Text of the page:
Before we get into performance, we need to discuss what is going on under the hood. The GS53 Max is a 4-piece design consisting of a combination of titanium, tungsten, and carbon throughout. The fact that Hogan is now in the game with a composite crown opens up all sorts of design potential with the weight savings that could be placed elsewhere, namely a tungsten weight low and back to increase launch for all swing speeds as well as along the perimeter to improve stability. They have also implemented the classic Ben Hogan “Speed Slot” to the rear of the club increasing the aerodynamics without taking away from the clean look with abstract humps and bumps (technical terminology) on the crown. Combine these things with the larger face using an improved bulge and roll to mitigate gear effect on heel/toe misses as well as an improved variable thickness and you have a driver built for the masses on paper. But what about on the course?

GS53 Max Driver Hero

I expected the increase in stability, and definitely got it. The GS53 was and is a driver that is capable of impressive speeds and significant workability, but with that comes more penalizing results depending on your skill level and miss. The new Max however, turned out to be a club that just wants to stay in play, can it be sliced or hooked off the planet, of course, but on standard misses it rattled my brain with what I got away with. A big part of this was the fact that using the Foresight GC2 I was not seeing massive spin variances on my miss either heel or toe, only a couple hundred RPM in comparison to the GS53 where I remember those misses being much more significant. Because of the stability at impact, the confidence was there when I was on the course and had to hit a specific shot to a specific angle or landing area even knowing I had a winter swing with me. That is a massive compliment to the GS53 Max.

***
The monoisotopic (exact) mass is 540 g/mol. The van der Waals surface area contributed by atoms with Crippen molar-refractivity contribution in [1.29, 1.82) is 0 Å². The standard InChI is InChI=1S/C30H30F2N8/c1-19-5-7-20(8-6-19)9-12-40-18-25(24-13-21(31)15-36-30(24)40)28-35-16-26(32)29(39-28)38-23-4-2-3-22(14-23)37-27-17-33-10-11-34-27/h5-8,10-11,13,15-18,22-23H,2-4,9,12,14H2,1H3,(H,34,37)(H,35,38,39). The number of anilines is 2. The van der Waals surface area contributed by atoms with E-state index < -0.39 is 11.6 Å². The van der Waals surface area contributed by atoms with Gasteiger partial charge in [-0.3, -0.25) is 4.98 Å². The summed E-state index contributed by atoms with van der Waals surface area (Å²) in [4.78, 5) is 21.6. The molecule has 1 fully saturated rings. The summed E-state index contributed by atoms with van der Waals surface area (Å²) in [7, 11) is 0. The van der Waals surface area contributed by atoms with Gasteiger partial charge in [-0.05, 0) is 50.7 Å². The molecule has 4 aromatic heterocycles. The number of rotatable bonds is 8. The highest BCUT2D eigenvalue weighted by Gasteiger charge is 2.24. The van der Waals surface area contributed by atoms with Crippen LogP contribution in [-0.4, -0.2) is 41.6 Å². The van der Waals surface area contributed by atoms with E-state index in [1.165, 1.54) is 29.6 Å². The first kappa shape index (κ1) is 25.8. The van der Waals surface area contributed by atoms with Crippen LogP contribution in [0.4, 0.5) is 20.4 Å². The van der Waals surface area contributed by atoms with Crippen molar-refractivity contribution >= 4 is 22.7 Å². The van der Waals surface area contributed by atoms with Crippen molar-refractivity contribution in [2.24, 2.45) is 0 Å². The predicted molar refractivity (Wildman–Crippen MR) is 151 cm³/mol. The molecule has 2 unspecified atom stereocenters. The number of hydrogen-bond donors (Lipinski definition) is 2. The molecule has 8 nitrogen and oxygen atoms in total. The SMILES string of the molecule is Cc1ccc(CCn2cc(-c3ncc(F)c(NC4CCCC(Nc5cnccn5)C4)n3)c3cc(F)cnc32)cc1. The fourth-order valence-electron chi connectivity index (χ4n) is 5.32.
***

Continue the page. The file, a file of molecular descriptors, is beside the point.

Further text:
Ben Hogan Golf

At impact, I will say my one slight criticism of the driver is that to my ears it isn’t as pleasant of a sound/feel at impact as the GS53 was. Coming in, I was actually expecting a much more muted sound given the carbon fiber application on the crown, but it instead has come out a little more boisterous with a metallic undertone. Its not what I would call a loud driver, but it also isn’t as muted as much of what we see on the market today. It’ll turn some heads when you hit it, which isn’t necessarily a bad thing.

Alignment Aid of GS53 Maxax